It remains therefore a fact that the pastor who goes to his sheep in the confidence of his own ability to handle the situation and to solve the problem goes in the wrong spirit and will be of no use to Christ. But the pastor who goes in the consciousness of his own weakness and with a deep sense of his inability to accomplish anything at all is the man whom God is pleased to use. 

You see, God must have the glory, and He alone. The saints must stand not in the wisdom of men, but in the power of God. The power of Christ must rest, upon him. And the saints must clearly see this that healing and restoration are wrought by the effectual working of Him Who is the only Shepherd of His sheep. 

While we are on this subject, it might be well to spend just a little time on that whole matter of the qualifications of a pastor who must do this type of work of which we speak.

Again, I do not want to enter into a discussion ofall the qualifications of a pastor. This is a subject discussed also in Poimenics class in Seminary, and you have had that training. But there are a few things which I do want to say about this. 

In the first place, a pastor must be a minister of the gospel. He is a minister of the gospel also as he performs his pastoral functions. I am sometimes afraid that this is lost from sight in the Church today. A minister already in Seminary is offered special courses in all areas of pastoral work. He can pick up courses, e.g., in youth counseling, in what is called “a ministry to the unmarried,” in counseling the mentally ill, in working with the aged, etc., etc. All kinds of courses are offered. And some seminaries even grant degrees in various fields such as these so that one who obtains such a degree becomes an “expert” in his particular field. Or, if he has not succeeded in getting these courses while in Seminary, he is offered such courses while active in the ministry; and the offerings come from various institutions, clinics, counseling centers, and such like. 

Now I am not, as such, opposed to certain courses which could be offered to help the pastor in these areas of his labors. But there are dangers. One danger, quite obviously, is that he becomes an expert in one field only, a specialist. He, in pastoral work, is like the doctor who specializes in diseases of the foot. And this particular doctor does not particularly care if his patient is dying on the examining table from a heart attack as long as the fungus on his foot is being properly treated. That is one danger. The other danger is that the pastor forgets that he is a minister of the gospel. He so thoroughly studies his own specialty that, in order to justify this specialization, he invents techniques, procedures, diagnostic methods and treatments which are adaptable to his own narrow little corner. And through all this, the fact that he is a minister is somehow forgotten. A pastor is a minister of the Word. That is, he is called and sent by Christ to bring Christ’s Word as Christ’s ambassador. This Word is then the Word of Christ which comes with all its power to destroy sin and work everlasting salvation.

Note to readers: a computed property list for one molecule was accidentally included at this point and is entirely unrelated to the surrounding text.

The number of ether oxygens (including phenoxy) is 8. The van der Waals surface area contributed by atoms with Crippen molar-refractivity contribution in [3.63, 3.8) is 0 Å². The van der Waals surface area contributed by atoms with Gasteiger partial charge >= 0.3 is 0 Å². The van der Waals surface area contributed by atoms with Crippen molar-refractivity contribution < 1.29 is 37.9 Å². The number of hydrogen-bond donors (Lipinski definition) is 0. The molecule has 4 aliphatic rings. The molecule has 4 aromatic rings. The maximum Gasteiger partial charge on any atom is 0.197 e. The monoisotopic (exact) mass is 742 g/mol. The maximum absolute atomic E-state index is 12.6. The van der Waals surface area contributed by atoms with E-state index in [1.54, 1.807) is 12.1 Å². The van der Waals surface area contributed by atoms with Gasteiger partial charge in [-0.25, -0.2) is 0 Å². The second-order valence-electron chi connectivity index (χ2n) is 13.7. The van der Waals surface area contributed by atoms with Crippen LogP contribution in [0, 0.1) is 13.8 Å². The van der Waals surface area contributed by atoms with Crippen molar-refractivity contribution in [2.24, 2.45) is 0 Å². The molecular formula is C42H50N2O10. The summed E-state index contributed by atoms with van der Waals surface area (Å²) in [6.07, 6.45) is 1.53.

This must not be construed as meaning that the minister is the only one who is able to help God’s people in their troubles. There is a certain role which the people of God as a whole have. While we shall have to discuss this in more detail later, it is not out of place to point out now that we are all called to bear one another’s burdens and so fulfill the law of Christ. We are called, says James, to pray for one another that we may be healed; for the effectual fervent prayer of a righteous man availeth much. 

But the point here is that the congregation functions in her calling as an organic unity. Behind the work of the minister in his preaching on the Lord’s Day stands the congregation through which the minister is called. And his work bears fruit only when God’s people support that Word preached through their prayers and through submitting to that Word. Behind that preaching stands the congregation which searches the Scriptures, studies God’s Word and lives with the constant testimony of that Word on its lips. Without that the preaching is ineffective. Behind the elders stand the saints who help one another in the difficult pathway of life, who support the elders, who pray for them, who approve of their work when censure is performed, who really exercise discipline themselves through the office of elder. Behind the deacons stand the people of God who not only give of their gifts to help the needy, but who are themselves filled with works of charity and benevolence. And so, behind the pastor stand those who belong to the Church of Christ and who in the communion of the saints bear one another’s burdens. Without that the work of the pastor will never survive. 

But all that does not alter the fact that the pastor is a minister. He brings the Word of Christ. He has no other calling than this. This is his first and foremost qualification. He may be sure that if he brings any other word than that of the Scriptures, his work will accomplish exactly nothing. No matter what may be the situation which he faces, he must preach. He must say, Thus saith the Lord. Only then can he work. 


H. Hanko